Visit Applied Office's Website Contact  

August 2006 : excel


  dressing with style(s)!

If you find yourself applying the same formatting options to cells over and over again, you could probably save a lot of time by using a style. A style is a collection of formats—such as font size, color, patterns, number format and alignment—that you can define and save as a group. Once you have defined and created a style, you can apply its formatting elements with a single click. (If you have used Excel’s AutoFormat feature, you are familiar with this concept. In fact, an AutoFormat is really a group of styles that are applied at once.)

An additional advantage to using styles is that when you modify a style, say from Times New Roman to Arial font type, everything that is formatted with that style is updated to reflect the formatting changes. That’s a lot easier than using the Format Painter to fix everything, don’t you think?

In Excel, a style can contain any, or all, of the following formatting attributes:

  • Number

  • Font (type, size, and color)

  • Borders

  • Alignment

  • Pattern

  • Protection (locked and hidden)

In this article, you will learn how to create, apply, and modify a style.

Creating a style by example

The easiest way to create a style is by example. This means you format a cell or cell range and then create a style based on the formatting of that cell or cell range.

First, apply the formatting you want to use. Take the example below: the "Price Per Unit" column could use some currency number formatting. While we’re at it, let’s create a new style for any data that has to do with money to make it stand out.

Select the cell or cell range and apply the formatting you want. In the example, cell D2:D14 is selected.

Select Format > Cells from the menu to open the Format Cells dialog box. Apply all the formatting you want to the text. In our example, we applied Currency number formatting using the Number tab. We also applied different font formatting to make the data stand out using the Font tab. Once all the formatting you want to use is applied, click OK.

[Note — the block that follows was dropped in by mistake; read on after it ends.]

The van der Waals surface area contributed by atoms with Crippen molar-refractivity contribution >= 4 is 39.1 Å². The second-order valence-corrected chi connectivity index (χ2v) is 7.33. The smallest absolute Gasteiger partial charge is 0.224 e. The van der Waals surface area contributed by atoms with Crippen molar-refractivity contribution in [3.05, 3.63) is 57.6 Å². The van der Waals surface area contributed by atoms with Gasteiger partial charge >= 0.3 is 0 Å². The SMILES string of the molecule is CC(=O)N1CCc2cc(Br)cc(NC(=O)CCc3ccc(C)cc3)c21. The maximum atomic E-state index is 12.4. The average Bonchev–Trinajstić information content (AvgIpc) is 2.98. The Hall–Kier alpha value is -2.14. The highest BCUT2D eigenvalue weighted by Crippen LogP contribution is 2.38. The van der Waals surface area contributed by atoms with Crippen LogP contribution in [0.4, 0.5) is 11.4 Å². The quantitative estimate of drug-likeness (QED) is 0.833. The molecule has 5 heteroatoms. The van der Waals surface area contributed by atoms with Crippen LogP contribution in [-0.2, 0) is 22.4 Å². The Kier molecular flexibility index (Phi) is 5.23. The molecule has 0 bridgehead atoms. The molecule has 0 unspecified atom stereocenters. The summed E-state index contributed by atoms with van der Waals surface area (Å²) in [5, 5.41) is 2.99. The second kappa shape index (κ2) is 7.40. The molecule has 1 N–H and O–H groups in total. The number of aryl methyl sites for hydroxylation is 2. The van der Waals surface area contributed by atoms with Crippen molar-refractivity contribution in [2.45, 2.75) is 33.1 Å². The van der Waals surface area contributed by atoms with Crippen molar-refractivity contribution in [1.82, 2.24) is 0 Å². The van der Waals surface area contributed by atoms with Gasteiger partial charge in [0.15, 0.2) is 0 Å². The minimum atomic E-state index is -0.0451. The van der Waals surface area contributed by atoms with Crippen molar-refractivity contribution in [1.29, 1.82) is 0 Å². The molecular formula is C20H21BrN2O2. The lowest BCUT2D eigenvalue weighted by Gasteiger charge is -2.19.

When the formatting you want to use as a style is selected, you’re ready to create the style. Select Format > Style from the menu. The Style dialog box appears. Notice that the style currently being applied to the selected text appears in the Style name list box.

To create a new style, select the text in the Style name box, and enter the name of the new style. In our example, we named the style "Money". Click OK.

Now the style is created, and you can apply it to other cells in the worksheet. Let’s try that next.

Applying a style

First, select the cells to which you want to apply the style. Then, select Format > Style from the menu to open the Style dialog box. To apply the style, click the Style name list arrow and select the style you want to apply. Then click OK. As you can see, styles make it easy to use the same formatting properties in several places on a worksheet.

Modifying a style

Last, modifying a style is one of the coolest attributes of styles. When a style is modified, all cells that have the style are changed with the style.

Open the Style dialog box (you should know how to do this by now). Make sure the style you want to modify appears in the Style name list box. Then click the Modify button. The Format cells dialog box appears. Make formatting modifications in the dialog box and then click OK to apply the changes to the style.

What a snap! All the cells that use the style are modified and updated with the style’s formatting changes.


  quick jump

Jump to other stories through these links:

[ contents.htm]

  upcoming classes on Excel

Applied Office is offering a class on Pivot Tables on August 28.  Sign up early because seating is very limited.  Find out more.

Another class, Microsoft Excel Shortcuts, is scheduled for November 13.  Find out more.

  quick reference card

Get the Quick Reference Card on Microsoft Excel!  Download it for free and print it on your own printer.  You might even want to laminate it.

  screen shots

The following screen shots illustrate the articles on the left.  Click on one for a larger view.

Creating a Style


Applying a Style


The Finished Product